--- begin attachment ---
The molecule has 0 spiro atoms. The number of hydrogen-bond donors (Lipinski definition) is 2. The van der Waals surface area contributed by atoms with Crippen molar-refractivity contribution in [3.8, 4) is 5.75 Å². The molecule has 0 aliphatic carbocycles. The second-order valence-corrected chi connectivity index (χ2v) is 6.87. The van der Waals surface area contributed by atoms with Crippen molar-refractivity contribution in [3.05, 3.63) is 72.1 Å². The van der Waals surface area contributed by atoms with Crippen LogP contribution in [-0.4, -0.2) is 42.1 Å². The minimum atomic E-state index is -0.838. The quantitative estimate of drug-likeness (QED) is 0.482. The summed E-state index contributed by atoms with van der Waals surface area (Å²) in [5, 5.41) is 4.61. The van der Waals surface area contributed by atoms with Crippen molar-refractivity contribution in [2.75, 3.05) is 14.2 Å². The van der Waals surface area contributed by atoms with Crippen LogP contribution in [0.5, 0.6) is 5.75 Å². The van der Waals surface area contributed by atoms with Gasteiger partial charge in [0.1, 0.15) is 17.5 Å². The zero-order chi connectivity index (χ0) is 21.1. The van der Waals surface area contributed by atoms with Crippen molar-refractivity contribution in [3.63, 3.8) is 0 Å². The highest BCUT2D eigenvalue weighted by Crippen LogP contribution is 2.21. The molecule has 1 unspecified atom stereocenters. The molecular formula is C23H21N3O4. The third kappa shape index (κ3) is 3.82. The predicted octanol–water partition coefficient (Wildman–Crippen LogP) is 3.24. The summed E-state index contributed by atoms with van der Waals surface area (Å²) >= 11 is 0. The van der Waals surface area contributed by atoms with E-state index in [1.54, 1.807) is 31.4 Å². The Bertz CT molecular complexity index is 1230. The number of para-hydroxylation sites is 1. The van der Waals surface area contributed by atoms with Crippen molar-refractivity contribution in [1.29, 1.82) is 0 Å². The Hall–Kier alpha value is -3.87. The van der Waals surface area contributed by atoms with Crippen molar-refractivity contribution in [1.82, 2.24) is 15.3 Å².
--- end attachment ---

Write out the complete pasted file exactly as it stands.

The molecule has 0 spiro atoms. The number of hydrogen-bond donors (Lipinski definition) is 2. The van der Waals surface area contributed by atoms with Crippen molar-refractivity contribution in [3.8, 4) is 5.75 Å². The molecule has 0 aliphatic carbocycles. The second-order valence-corrected chi connectivity index (χ2v) is 6.87. The van der Waals surface area contributed by atoms with Crippen molar-refractivity contribution in [3.05, 3.63) is 72.1 Å². The van der Waals surface area contributed by atoms with Crippen LogP contribution in [-0.4, -0.2) is 42.1 Å². The minimum atomic E-state index is -0.838. The quantitative estimate of drug-likeness (QED) is 0.482. The summed E-state index contributed by atoms with van der Waals surface area (Å²) in [5, 5.41) is 4.61. The van der Waals surface area contributed by atoms with Crippen molar-refractivity contribution in [2.75, 3.05) is 14.2 Å². The van der Waals surface area contributed by atoms with Crippen LogP contribution in [0.5, 0.6) is 5.75 Å². The van der Waals surface area contributed by atoms with Gasteiger partial charge in [0.1, 0.15) is 17.5 Å². The zero-order chi connectivity index (χ0) is 21.1. The van der Waals surface area contributed by atoms with Crippen molar-refractivity contribution in [3.63, 3.8) is 0 Å². The highest BCUT2D eigenvalue weighted by Crippen LogP contribution is 2.21. The molecule has 1 unspecified atom stereocenters. The molecular formula is C23H21N3O4. The third kappa shape index (κ3) is 3.82. The predicted octanol–water partition coefficient (Wildman–Crippen LogP) is 3.24. The summed E-state index contributed by atoms with van der Waals surface area (Å²) >= 11 is 0. The van der Waals surface area contributed by atoms with E-state index in [1.54, 1.807) is 31.4 Å². The Bertz CT molecular complexity index is 1230. The number of para-hydroxylation sites is 1. The van der Waals surface area contributed by atoms with Crippen molar-refractivity contribution in [1.29, 1.82) is 0 Å². The Hall–Kier alpha value is -3.87. The van der Waals surface area contributed by atoms with Crippen molar-refractivity contribution in [1.82, 2.24) is 15.3 Å².